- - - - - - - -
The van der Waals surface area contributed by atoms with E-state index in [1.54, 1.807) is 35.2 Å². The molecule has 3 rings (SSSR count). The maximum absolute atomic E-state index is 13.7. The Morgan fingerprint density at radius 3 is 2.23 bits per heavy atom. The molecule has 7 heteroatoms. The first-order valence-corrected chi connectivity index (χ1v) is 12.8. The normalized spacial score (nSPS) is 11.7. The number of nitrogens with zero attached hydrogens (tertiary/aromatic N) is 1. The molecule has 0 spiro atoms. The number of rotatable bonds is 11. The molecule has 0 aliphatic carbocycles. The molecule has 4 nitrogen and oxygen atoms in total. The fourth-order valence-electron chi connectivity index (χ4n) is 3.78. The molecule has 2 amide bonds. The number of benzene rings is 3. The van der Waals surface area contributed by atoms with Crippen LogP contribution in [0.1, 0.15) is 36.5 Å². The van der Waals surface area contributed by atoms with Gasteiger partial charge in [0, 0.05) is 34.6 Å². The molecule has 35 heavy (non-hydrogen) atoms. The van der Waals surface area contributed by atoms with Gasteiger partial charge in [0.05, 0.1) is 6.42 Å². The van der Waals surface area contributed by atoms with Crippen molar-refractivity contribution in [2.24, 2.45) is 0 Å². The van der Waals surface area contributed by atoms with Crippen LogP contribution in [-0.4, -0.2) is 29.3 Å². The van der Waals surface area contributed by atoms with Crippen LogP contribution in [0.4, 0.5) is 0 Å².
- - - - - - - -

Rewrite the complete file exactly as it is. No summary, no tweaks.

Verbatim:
The van der Waals surface area contributed by atoms with E-state index in [1.54, 1.807) is 35.2 Å². The molecule has 3 rings (SSSR count). The maximum absolute atomic E-state index is 13.7. The Morgan fingerprint density at radius 3 is 2.23 bits per heavy atom. The molecule has 7 heteroatoms. The first-order valence-corrected chi connectivity index (χ1v) is 12.8. The normalized spacial score (nSPS) is 11.7. The number of nitrogens with zero attached hydrogens (tertiary/aromatic N) is 1. The molecule has 0 spiro atoms. The number of rotatable bonds is 11. The molecule has 0 aliphatic carbocycles. The molecule has 4 nitrogen and oxygen atoms in total. The fourth-order valence-electron chi connectivity index (χ4n) is 3.78. The molecule has 2 amide bonds. The number of benzene rings is 3. The van der Waals surface area contributed by atoms with Crippen LogP contribution in [0.1, 0.15) is 36.5 Å². The van der Waals surface area contributed by atoms with Gasteiger partial charge in [0, 0.05) is 34.6 Å². The molecule has 35 heavy (non-hydrogen) atoms. The van der Waals surface area contributed by atoms with Gasteiger partial charge in [0.05, 0.1) is 6.42 Å². The van der Waals surface area contributed by atoms with Crippen molar-refractivity contribution in [2.24, 2.45) is 0 Å². The van der Waals surface area contributed by atoms with Crippen LogP contribution in [-0.4, -0.2) is 29.3 Å². The van der Waals surface area contributed by atoms with Crippen LogP contribution in [0.4, 0.5) is 0 Å².